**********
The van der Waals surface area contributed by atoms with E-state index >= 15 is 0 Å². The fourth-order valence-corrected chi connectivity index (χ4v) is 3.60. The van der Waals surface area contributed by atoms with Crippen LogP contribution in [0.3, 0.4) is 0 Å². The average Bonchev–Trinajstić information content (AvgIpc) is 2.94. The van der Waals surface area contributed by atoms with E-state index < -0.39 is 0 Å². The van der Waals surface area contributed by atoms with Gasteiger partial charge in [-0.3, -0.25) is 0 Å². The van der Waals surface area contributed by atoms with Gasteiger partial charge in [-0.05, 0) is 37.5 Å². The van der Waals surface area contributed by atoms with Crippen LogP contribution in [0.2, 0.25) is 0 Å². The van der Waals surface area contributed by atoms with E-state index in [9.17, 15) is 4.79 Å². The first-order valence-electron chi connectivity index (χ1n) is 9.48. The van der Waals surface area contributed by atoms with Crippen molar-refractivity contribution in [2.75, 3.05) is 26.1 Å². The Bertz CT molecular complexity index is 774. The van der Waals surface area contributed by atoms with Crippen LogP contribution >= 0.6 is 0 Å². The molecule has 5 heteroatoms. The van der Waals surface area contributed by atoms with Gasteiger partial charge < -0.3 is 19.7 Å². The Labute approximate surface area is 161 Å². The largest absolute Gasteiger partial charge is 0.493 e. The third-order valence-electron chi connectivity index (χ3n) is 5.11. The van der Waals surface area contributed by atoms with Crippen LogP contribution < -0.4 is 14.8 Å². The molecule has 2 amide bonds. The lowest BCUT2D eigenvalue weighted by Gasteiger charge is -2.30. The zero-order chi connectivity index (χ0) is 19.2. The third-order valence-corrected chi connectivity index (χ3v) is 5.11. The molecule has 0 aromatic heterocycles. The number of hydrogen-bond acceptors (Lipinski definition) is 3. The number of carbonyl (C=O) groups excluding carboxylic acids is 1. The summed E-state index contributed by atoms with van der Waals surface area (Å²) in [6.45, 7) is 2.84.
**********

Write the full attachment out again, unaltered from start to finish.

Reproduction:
The van der Waals surface area contributed by atoms with E-state index >= 15 is 0 Å². The fourth-order valence-corrected chi connectivity index (χ4v) is 3.60. The van der Waals surface area contributed by atoms with Crippen LogP contribution in [0.3, 0.4) is 0 Å². The average Bonchev–Trinajstić information content (AvgIpc) is 2.94. The van der Waals surface area contributed by atoms with E-state index < -0.39 is 0 Å². The van der Waals surface area contributed by atoms with Gasteiger partial charge in [-0.3, -0.25) is 0 Å². The van der Waals surface area contributed by atoms with Gasteiger partial charge in [-0.05, 0) is 37.5 Å². The van der Waals surface area contributed by atoms with Crippen LogP contribution in [0.2, 0.25) is 0 Å². The van der Waals surface area contributed by atoms with E-state index in [9.17, 15) is 4.79 Å². The first-order valence-electron chi connectivity index (χ1n) is 9.48. The van der Waals surface area contributed by atoms with Crippen molar-refractivity contribution in [2.75, 3.05) is 26.1 Å². The Bertz CT molecular complexity index is 774. The van der Waals surface area contributed by atoms with Crippen LogP contribution >= 0.6 is 0 Å². The molecule has 5 heteroatoms. The van der Waals surface area contributed by atoms with Gasteiger partial charge < -0.3 is 19.7 Å². The Labute approximate surface area is 161 Å². The largest absolute Gasteiger partial charge is 0.493 e. The third-order valence-electron chi connectivity index (χ3n) is 5.11. The van der Waals surface area contributed by atoms with Crippen LogP contribution < -0.4 is 14.8 Å². The molecule has 2 amide bonds. The lowest BCUT2D eigenvalue weighted by Gasteiger charge is -2.30. The zero-order chi connectivity index (χ0) is 19.2. The third-order valence-corrected chi connectivity index (χ3v) is 5.11. The molecule has 0 aromatic heterocycles. The number of hydrogen-bond acceptors (Lipinski definition) is 3. The number of carbonyl (C=O) groups excluding carboxylic acids is 1. The summed E-state index contributed by atoms with van der Waals surface area (Å²) in [6.45, 7) is 2.84.